WHAT FASHION ACTUALLY COSTS
Have you ever stopped to consider how much the things that you buy are actually worth? Right now, the fashion industry’s obscurity means that it’s difficult to gauge prices. Considering that luxury brands run profit margins of over 30%, you can rest assured that the manufacturing cost is only a fraction of what you pay for it.
Fashion has always had a curious relationship with value. As the paragon of how capitalism values brand over function, a pair of shorts can now cost more than a washing machine – if they have got the right branding. You can also apply this notion right up to the more extreme cases whereby a pair of shoes can these days easily cost as much as a University degree. And let´s not forget about luggage; a full set of baggage from luxury houses such as Chanel or Louis Vuitton can easily set you back the price of a family car.
Let´s take for example the Hermes Birkin; this is a handbag which currently attracts a two year waiting list which will allow you to pay a five figure price tag to take it home. But, why do these bags cost so much? Well, according to the Parisian brand Erstwhile, it’s because “there’s always one craftsman responsible for the whole process of the bag, from the start to the end. To create a single bag, it costs around 15 to 20 hours.”
Bear in mind that these bags start off at around £10,000 (and can rocket high above this ´modest´ amount with customisation). That converts to around £666 per hour for the most basic model. So, is this hourly rate a fair investment for an ´It´ bag? According to the founder of new brand Oliver Cabell, probably not.
“There are essentially three large conglomerates that control around seventy percent of the $220 billion market,” states Scott Gabrielson, who established Oliver Cabell to give a greater awareness on how they manufacture their products. The brand was born in an Asian fashion accessories factory, where luxury bags labelled ‘Made In Italy’ were being sewn on by women (and their families) who only earned a few dollars a day; a figure which was sometimes less than the legal minimum wage.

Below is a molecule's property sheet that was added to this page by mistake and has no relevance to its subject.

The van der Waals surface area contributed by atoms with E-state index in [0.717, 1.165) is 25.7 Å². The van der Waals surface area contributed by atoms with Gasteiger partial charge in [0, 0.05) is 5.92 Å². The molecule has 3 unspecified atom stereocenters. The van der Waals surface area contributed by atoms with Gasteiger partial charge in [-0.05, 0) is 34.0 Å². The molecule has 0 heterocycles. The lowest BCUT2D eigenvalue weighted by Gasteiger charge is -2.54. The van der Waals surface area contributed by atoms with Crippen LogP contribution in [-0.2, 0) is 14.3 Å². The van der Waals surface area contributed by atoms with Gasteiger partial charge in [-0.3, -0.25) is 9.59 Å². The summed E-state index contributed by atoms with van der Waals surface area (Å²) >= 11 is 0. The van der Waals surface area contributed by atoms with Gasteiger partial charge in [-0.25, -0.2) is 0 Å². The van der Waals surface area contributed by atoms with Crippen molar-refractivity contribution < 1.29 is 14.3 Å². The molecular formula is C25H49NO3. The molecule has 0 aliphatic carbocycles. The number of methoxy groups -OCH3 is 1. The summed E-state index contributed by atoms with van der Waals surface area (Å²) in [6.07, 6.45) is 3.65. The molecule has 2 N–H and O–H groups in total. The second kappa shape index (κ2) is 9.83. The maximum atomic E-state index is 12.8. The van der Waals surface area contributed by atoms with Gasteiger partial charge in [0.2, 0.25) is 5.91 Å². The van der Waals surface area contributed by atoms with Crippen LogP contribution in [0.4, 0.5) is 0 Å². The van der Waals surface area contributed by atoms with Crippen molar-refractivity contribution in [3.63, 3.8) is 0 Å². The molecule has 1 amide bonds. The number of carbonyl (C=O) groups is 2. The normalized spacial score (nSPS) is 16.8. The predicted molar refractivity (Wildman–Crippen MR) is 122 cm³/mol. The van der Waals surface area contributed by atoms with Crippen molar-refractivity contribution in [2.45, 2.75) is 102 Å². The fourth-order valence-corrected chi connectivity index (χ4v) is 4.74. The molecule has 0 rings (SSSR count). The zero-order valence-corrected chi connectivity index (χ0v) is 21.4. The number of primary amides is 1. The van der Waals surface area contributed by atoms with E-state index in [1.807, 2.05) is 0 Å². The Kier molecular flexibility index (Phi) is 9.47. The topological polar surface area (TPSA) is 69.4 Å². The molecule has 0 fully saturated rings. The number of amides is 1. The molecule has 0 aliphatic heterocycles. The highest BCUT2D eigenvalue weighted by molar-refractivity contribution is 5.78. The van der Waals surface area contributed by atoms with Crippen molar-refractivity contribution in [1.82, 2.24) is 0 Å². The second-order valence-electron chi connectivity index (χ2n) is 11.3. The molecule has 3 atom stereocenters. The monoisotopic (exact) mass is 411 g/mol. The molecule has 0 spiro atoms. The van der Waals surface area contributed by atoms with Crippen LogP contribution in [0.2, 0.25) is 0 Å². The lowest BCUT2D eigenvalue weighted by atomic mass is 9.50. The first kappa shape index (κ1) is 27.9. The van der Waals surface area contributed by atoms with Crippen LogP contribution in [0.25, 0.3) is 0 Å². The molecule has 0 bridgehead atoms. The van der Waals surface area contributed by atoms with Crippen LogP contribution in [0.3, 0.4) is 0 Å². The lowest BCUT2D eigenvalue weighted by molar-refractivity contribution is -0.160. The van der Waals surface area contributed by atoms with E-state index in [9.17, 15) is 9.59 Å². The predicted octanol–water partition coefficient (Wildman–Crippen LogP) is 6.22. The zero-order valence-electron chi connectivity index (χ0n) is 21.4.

“These types of bags cost less than $100 to make and were selling at the shopping malls close by for $1,200” Gabrielson recalls. “It turns out that legal loopholes allow you to do 90 per cent of the origination in a certain country, then finish the handle or what not in another country and claim origination.” So while the customer thinks they’re paying for the intricate handiwork of a Milanese Maestro, he’s probably only sewn the handles and the ´Made In Italy´ tag on.
¨ They like the fact we’re being transparent about precisely where everything is made, because it means that unlike other brands, we can’t just move production to other, cheaper countries. ” – Scott Gabrielson
From day one, Gabrielson set out to do things differently whilst exposing how the fashion industry actually operated. He primarily concentrated on bags, ¨because they had a the highest mark-up in luxury fashion.¨ Luxury bags sell for between 12 and 20 times more than the cost of basic manufacturing; a characteristic that he hoped to avoid so that his consumers could buy Oliver Cabell products for as near to the manufacturing cost as possible.
Selling directly to the public consumer isn’t a new principle. The internet has eroded the walls between maker and buyer, however for most luxury brands, these mark-ups have proved less solvent; a Prada bag is still as much from Prada.com as on the rack in Harvey Nichols. It was Gabrielson’s pioneering idea to publicise every cost of the process, from materials to manufacture and mark-up, so consumers can decide whether that’s a price worth paying.
This is an approach that’s already allured Italy’s best factories, which are traditionally off-limits to everyone except the biggest, most luxurious brands who produce the biggest volumes. “They like the fact we’re being transparent about precisely where everything is made,” says Gabrielson. “Because it means that unlike other brands, we can’t just move production to other, cheaper countries.”
This notion is good news for the factories and good news for consumers. Because of the size of the world’s biggest brands (and their priorities – now that the demands of shareholders are at least as important as customers, a factor which brings along extra ancillary costs). As well as the leather, the labour and the shipping, you also pay for the brand’s marketing campaigns, which can involve expenditures from everything within its Parisian head office to its seasonal runway shows. Many times, the consumer will be spending considerably more on the label stamped on the bag than the actual bag itself.
Thanks to Oliver Cabell´s new philosophy of ´manufacturing transparency´, the costs are clear. Using as an example their Kennedy Weekender (which is one of the two products that launched, alongside a third minimalist backpack). From your $285 price tag (although the brand is US-based, it ships world-wide) exactly $71.57 goes on materials (including the leather which is tanned in the Italy’s Monte Urano district and all cotton is sourced from a mill which was founded in Montappone in 1936). Onto this, you can add extra price considerations such as $69.95 on labour, $7.29 on shipping and $8.92 on tax.
On top of this final figure, the brand then adds an 80 per cent mark-up to cover its own cost and make a profit). Even taking all these factors into account, Cabell´s bags are still a fraction of the $1,695 French luxury equivalents. With regards to ethics, you can also rest easy because you’re buying something that is actually made where it claims to be – not in a Bangladeshi sweatshop, and that peace of mind alone is priceless.
Article: Charles Daniel McDonald
Photography: Oliver Cabell